When you’re caught in the middle of a survival situation, and have no other resources on hand for calories you might have to resort to eating the tiniest wild game- insects! As gross as it is to consider, many insects are edible and high in nutrition.
Among insects, some of the smallest and the most common are ants. But ants are so small one might wonder if they are even worth catching. Is it possible to eat ants and survive off of them?
Yes, you can indeed eat most ants to survive, including black ants, weaver and leaf-cutting ants (although you will have to catch a lot of them to make the effort worthwhile).
Ants contain a considerable amount of protein by weight, and many essential vitamins and minerals including iron and calcium. They also have fiber and fat, both necessary in survival situations.
But if you are going to try go the distance in a survival situation by eating ants, either as a supplementary food or as your primary mainstay, there is quite a bit more to know. We will provide you with more essential facts, tips and trivia regarding ants as a food source in the rest of this article.
Eating Ants Through the Ages
Insects in general, and ants in particular, have been eaten by various cultures around the world for millennia.
They are a global mainstay for those who by custom or by circumstances engage in the eating of insects because there are so many species of ants to choose from, and also that they are found in abundance on every single continent except Antarctica.
Even more important for preppers is that ants can be found year-round in all seasons so long as you know where to look, but they are much easier to both locate and harvest in the temperate months when they are most active above ground.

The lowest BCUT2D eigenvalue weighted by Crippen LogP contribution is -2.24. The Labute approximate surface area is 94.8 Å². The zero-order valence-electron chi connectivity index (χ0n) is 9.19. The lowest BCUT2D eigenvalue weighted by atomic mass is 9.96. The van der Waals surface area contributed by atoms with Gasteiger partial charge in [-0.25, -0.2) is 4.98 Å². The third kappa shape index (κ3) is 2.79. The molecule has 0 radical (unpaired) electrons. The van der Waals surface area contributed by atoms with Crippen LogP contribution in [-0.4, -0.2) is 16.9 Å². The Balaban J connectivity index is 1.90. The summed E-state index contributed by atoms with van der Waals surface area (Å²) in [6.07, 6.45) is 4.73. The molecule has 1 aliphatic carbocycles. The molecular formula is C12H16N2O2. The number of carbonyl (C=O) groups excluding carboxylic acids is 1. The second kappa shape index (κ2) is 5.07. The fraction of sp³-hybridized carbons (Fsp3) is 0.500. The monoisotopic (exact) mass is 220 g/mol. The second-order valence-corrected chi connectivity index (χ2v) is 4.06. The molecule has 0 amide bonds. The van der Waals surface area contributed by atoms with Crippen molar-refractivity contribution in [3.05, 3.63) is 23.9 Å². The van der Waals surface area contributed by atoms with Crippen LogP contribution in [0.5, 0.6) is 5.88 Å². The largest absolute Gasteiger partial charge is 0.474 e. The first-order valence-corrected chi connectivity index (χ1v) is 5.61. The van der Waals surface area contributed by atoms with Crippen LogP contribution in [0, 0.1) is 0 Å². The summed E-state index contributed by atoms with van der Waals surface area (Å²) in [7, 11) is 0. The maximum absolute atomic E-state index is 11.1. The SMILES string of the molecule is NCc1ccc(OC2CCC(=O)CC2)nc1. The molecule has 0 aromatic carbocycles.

Even though ants are tiny in every sense of the word, some folks would make a mistake and disregard them as a source of survival calories. Yes, you’ll need to harvest a bunch of them to make a meal worth mentioning but ants are incredibly plentiful!
A single colony will contain anywhere from a few thousand ants on the high side to several hundred on the low side, with certain species capable of forming “mega-colonies” containing upwards of several million! That’s amazing, and they are all ripe and easy for the taking.
Be warned that you might not want to scoop them up by hand depending on the species, but we’ll talk about that as well as some additional ways to harvest them here in just a few minutes.
Nutrition and Taste
Nutritionally, ants are, like most insects, tiny powerhouses, often containing anywhere from twice to three times as much protein by mass as comparable mammal or avian sources.
You could do a lot worse when it comes to gathering food than spending the time collecting enough ants to make a meal, or at least a good snack.
Ants taste like a combination of sour, tangy and vinegary flavor. Some are even described as tasting of lemons or bergamot.
Most ants eaten raw are described as tasting sour, tangy or vinegary. Some are even described as tasting of lemons or bergamot.
If that does not appeal to you, ants can be cooked easily by roasting, gently pan frying, or even boiling which will work significantly to mellow their taste. But be advised if you boil them you will need an effective strainer to collect them again.